So how do you prioritise on a daily basis? For me the best way to do this is to ask the question:
What two tasks could I complete today that would have the biggest impact on my goals/projects?
This question is powerful in that it really focuses your mind on the things that are important to you. What you are looking for are the two tasks on your daily list of tasks that you feel will take you a little closer towards achieving what you want to achieve. Something as simple as going out for a walk at lunchtime would contribute to your goal of losing some weight, or spending thirty minutes on the outline of the book you want to write. Anything like these would be good tasks to prioritise as they are focused on the things that are important to you.
Now of course, I am not suggesting you exclude everyone and and everything from your priorities. That would be impractical. What I am saying is that you should never forget about what you want. If your career is important to you and you want to climb up the company towards senior management, then your boss’s priorities may very well be also a priority for you. If your family and friends are important to you, then prioritising spending time with them is also important. What is important is that you get to choose what is important to you and what is not. Not someone else!
I always recommend you only prioritise two tasks in this way. Two tasks are achievable. If you start getting greedy and try to achieve four or five such tasks per day you are going to fail to complete them every day. When that happens the power of your two objectives for the day loses it’s power. Two tasks are achievable and once they are completed you will feel great.
Now for the rest of your daily tasks I would suggest you prioritise eight more tasks. This means each day you have ten tasks that you have assigned a priority. Your two objectives and eight other tasks. The reason for this is that we all probably have more than two tasks we need to complete each day. Some are more important than others. Some must be completed that day others not necessarily. By selecting eight further tasks as would really like to get done today—but it would not be the end of the world if you don’t—it helps you to keep focused on other projects and keep things moving forward each day.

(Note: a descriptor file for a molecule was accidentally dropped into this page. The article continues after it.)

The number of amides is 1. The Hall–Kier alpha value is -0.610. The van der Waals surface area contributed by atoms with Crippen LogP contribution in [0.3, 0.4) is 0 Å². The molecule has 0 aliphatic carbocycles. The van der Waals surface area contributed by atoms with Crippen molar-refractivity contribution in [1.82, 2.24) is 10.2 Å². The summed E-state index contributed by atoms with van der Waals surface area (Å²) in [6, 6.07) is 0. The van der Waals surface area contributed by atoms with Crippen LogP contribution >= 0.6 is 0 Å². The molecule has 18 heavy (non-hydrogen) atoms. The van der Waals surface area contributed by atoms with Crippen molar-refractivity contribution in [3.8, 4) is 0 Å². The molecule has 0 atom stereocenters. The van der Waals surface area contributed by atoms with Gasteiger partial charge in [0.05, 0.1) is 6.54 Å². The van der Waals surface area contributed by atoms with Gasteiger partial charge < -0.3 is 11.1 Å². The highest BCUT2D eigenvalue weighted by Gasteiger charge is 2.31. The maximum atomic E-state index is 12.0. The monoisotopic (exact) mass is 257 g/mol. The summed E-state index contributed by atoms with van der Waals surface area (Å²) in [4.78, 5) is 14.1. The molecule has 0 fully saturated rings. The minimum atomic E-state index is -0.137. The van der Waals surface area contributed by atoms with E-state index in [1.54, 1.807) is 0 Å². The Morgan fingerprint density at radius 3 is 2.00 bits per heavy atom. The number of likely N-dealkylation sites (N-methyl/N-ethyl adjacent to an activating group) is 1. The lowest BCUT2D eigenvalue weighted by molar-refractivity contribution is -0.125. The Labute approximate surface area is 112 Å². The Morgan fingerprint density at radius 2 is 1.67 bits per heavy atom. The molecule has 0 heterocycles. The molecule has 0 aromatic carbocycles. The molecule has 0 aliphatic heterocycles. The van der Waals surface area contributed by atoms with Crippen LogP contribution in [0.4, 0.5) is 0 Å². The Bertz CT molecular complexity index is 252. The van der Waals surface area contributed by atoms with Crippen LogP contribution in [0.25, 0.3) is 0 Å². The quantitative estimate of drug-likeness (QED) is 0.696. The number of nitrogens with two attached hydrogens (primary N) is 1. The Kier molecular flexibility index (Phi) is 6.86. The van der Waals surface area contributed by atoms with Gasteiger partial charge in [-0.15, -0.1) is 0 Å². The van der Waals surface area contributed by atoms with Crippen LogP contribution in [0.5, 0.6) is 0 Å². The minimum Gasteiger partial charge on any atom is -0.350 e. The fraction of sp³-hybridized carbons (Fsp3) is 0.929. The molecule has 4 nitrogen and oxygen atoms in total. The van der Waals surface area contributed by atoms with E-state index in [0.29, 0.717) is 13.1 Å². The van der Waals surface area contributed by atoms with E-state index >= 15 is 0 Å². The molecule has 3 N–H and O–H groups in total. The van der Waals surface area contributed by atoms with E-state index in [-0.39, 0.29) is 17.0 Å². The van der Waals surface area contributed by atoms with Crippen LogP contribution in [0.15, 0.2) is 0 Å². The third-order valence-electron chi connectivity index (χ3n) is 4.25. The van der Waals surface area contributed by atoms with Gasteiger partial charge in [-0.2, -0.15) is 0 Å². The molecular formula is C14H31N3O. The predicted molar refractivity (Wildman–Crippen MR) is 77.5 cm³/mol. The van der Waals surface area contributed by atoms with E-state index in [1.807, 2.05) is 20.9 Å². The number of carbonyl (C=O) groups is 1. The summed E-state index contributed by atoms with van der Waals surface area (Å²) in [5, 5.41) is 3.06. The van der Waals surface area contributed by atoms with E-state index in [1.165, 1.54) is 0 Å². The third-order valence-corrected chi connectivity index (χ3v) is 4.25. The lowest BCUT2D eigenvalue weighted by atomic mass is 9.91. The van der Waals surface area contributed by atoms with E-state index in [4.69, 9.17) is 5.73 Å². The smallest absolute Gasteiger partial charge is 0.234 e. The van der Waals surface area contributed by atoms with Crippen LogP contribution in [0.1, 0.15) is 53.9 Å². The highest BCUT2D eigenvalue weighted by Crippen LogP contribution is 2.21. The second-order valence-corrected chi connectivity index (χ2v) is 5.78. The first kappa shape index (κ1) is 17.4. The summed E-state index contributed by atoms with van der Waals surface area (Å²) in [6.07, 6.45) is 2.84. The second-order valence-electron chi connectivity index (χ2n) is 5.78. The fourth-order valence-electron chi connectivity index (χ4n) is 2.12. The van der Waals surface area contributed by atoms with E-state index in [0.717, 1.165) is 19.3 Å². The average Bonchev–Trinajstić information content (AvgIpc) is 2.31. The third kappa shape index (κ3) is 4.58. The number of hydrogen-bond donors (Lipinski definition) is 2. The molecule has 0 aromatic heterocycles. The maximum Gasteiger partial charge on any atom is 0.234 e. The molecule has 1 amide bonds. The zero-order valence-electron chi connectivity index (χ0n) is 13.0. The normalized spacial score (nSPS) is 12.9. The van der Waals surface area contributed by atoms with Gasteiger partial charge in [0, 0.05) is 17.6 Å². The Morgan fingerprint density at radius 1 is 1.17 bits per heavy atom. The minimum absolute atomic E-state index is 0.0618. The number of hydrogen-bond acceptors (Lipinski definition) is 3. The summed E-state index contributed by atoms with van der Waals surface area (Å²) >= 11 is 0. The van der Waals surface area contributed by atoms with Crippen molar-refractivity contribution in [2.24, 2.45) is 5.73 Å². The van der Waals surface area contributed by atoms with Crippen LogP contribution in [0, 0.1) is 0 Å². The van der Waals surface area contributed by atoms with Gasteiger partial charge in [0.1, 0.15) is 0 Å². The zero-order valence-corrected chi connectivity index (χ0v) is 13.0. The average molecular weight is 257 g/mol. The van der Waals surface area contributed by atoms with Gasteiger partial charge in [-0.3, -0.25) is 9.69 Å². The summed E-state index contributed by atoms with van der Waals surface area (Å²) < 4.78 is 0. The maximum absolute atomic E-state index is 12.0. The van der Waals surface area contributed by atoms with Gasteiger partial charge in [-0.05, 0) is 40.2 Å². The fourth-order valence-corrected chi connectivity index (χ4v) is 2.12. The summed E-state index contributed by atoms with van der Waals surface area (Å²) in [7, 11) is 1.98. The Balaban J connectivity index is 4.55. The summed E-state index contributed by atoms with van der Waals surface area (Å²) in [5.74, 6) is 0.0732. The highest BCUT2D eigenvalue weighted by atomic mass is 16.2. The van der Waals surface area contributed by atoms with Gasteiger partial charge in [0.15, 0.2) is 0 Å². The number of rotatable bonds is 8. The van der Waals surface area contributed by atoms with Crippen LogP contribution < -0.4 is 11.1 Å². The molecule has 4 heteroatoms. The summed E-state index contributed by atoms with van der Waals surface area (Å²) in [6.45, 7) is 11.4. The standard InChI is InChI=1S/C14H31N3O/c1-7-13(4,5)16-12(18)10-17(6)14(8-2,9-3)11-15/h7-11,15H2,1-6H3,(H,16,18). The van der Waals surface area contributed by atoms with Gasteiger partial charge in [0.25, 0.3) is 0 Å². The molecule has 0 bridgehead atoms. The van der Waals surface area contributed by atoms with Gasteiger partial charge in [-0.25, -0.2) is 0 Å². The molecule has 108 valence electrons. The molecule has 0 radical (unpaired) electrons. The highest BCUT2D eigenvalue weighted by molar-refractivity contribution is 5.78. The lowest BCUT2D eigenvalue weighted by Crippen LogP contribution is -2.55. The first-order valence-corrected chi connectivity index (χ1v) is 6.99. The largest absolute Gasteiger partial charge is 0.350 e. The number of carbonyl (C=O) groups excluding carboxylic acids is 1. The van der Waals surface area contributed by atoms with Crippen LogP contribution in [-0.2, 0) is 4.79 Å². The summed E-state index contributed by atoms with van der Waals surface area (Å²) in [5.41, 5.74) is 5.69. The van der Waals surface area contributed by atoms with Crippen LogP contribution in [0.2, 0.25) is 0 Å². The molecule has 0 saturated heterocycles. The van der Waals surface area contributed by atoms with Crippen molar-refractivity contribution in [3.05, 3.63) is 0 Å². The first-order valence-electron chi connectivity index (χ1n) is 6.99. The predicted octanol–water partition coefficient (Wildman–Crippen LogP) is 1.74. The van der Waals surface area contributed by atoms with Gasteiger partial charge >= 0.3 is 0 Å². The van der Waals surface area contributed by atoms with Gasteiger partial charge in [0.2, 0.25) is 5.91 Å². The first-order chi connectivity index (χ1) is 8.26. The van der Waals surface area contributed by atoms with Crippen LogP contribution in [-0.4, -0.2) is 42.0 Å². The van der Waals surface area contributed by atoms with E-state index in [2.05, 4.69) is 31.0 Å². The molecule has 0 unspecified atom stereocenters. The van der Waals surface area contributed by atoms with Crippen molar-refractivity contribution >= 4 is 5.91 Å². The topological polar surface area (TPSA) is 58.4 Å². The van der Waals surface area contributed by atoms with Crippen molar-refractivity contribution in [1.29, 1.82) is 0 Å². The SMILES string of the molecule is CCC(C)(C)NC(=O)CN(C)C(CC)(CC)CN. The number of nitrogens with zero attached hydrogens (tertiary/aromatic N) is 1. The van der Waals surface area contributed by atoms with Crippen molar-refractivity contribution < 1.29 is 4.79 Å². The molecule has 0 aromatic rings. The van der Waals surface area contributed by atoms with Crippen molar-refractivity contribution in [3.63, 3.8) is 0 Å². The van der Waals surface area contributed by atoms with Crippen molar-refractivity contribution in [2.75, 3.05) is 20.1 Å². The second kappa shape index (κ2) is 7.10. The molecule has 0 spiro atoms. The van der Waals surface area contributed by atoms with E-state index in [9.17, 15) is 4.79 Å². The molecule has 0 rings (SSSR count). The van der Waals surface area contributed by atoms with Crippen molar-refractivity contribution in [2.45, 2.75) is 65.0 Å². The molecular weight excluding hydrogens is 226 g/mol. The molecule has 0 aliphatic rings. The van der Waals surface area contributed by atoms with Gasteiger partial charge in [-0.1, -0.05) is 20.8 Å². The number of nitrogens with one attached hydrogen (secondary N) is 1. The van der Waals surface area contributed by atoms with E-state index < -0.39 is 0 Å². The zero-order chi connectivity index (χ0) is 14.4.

The beauty of prioritising in this way is that you are always moving forward on your goals and projects. Nothing gets missed and you are forced to stay focused on what you want every day. The problem most people find is when things get very busy in their lives, and it will from time to time, it is far too easy to lose focus on what is important to us and end up sliding towards doing work that is not important to us. We start to feel busy and overwhelmed which leads to stress and a feeling we are running around in circles achieving very little. This method of prioritisation allows you have two tasks every single day that you can focus on getting done.
I mix my two objectives for the day up quite a bit. On busy days, when I have a lot of classes and meetings I would make them easy tasks to complete not requiring a lot of time to do. On less busy days I will choose tasks that may take longer. This is why when you do your Golden 10—the daily mini-planning session at the end of the day—you can see from your calendar how busy you are going to be and make wise choices.
It doesn’t take a lot of effort to prioritise your day, but it does take commitment. Spending ten minutes at the end of the day to look at your calendar, your tasks for the next day and selecting two tasks to be your objectives for the next day are well worth the time. This ten minute period, and that’s all it takes once you get in to the habit of doing it, can transform your productivity. It can focus you on what is important to you and it can keep you moving in the right direction. And that is what being productive is all about.
I hope that helps you. Please remember, if you have a question you would like answering on this show, please drop me a line either by email or by DMing me on Facebook or Twitter and I will be delighted to answer your question.
Thank you very much for listening. It just remains for me now, to wish you all a very very productive week.